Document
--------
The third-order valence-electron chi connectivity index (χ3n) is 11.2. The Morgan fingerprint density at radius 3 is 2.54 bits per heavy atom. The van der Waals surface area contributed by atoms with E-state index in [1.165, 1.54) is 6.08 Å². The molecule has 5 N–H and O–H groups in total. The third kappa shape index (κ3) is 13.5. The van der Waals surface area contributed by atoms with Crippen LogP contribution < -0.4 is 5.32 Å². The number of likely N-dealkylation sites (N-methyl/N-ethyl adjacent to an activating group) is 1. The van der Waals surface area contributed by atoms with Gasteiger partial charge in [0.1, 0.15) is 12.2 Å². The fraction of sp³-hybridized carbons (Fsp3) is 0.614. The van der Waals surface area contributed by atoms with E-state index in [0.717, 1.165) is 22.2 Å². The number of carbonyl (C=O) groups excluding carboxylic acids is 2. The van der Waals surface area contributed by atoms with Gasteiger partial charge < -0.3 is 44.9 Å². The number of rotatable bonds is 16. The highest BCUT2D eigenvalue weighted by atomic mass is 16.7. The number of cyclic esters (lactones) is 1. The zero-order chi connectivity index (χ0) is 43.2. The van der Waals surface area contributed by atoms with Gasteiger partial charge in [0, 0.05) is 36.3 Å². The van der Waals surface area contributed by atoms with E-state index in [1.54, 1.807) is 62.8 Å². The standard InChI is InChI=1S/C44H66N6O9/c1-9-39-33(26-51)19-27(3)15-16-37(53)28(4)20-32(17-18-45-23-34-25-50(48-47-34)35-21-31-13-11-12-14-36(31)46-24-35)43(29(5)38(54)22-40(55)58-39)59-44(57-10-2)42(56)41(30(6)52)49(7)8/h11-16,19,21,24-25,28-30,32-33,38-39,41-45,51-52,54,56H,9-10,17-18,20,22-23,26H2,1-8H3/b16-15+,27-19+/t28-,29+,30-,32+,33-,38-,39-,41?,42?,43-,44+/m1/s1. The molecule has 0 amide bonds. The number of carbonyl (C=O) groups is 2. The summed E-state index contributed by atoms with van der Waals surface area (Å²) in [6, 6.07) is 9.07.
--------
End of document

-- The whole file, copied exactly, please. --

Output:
The third-order valence-electron chi connectivity index (χ3n) is 11.2. The Morgan fingerprint density at radius 3 is 2.54 bits per heavy atom. The van der Waals surface area contributed by atoms with E-state index in [1.165, 1.54) is 6.08 Å². The molecule has 5 N–H and O–H groups in total. The third kappa shape index (κ3) is 13.5. The van der Waals surface area contributed by atoms with Crippen LogP contribution < -0.4 is 5.32 Å². The number of likely N-dealkylation sites (N-methyl/N-ethyl adjacent to an activating group) is 1. The van der Waals surface area contributed by atoms with Gasteiger partial charge in [0.1, 0.15) is 12.2 Å². The fraction of sp³-hybridized carbons (Fsp3) is 0.614. The van der Waals surface area contributed by atoms with E-state index in [0.717, 1.165) is 22.2 Å². The number of carbonyl (C=O) groups excluding carboxylic acids is 2. The van der Waals surface area contributed by atoms with Gasteiger partial charge < -0.3 is 44.9 Å². The number of rotatable bonds is 16. The highest BCUT2D eigenvalue weighted by atomic mass is 16.7. The number of cyclic esters (lactones) is 1. The zero-order chi connectivity index (χ0) is 43.2. The van der Waals surface area contributed by atoms with Gasteiger partial charge in [0, 0.05) is 36.3 Å². The van der Waals surface area contributed by atoms with E-state index in [1.54, 1.807) is 62.8 Å². The standard InChI is InChI=1S/C44H66N6O9/c1-9-39-33(26-51)19-27(3)15-16-37(53)28(4)20-32(17-18-45-23-34-25-50(48-47-34)35-21-31-13-11-12-14-36(31)46-24-35)43(29(5)38(54)22-40(55)58-39)59-44(57-10-2)42(56)41(30(6)52)49(7)8/h11-16,19,21,24-25,28-30,32-33,38-39,41-45,51-52,54,56H,9-10,17-18,20,22-23,26H2,1-8H3/b16-15+,27-19+/t28-,29+,30-,32+,33-,38-,39-,41?,42?,43-,44+/m1/s1. The molecule has 0 amide bonds. The number of carbonyl (C=O) groups is 2. The summed E-state index contributed by atoms with van der Waals surface area (Å²) in [6, 6.07) is 9.07.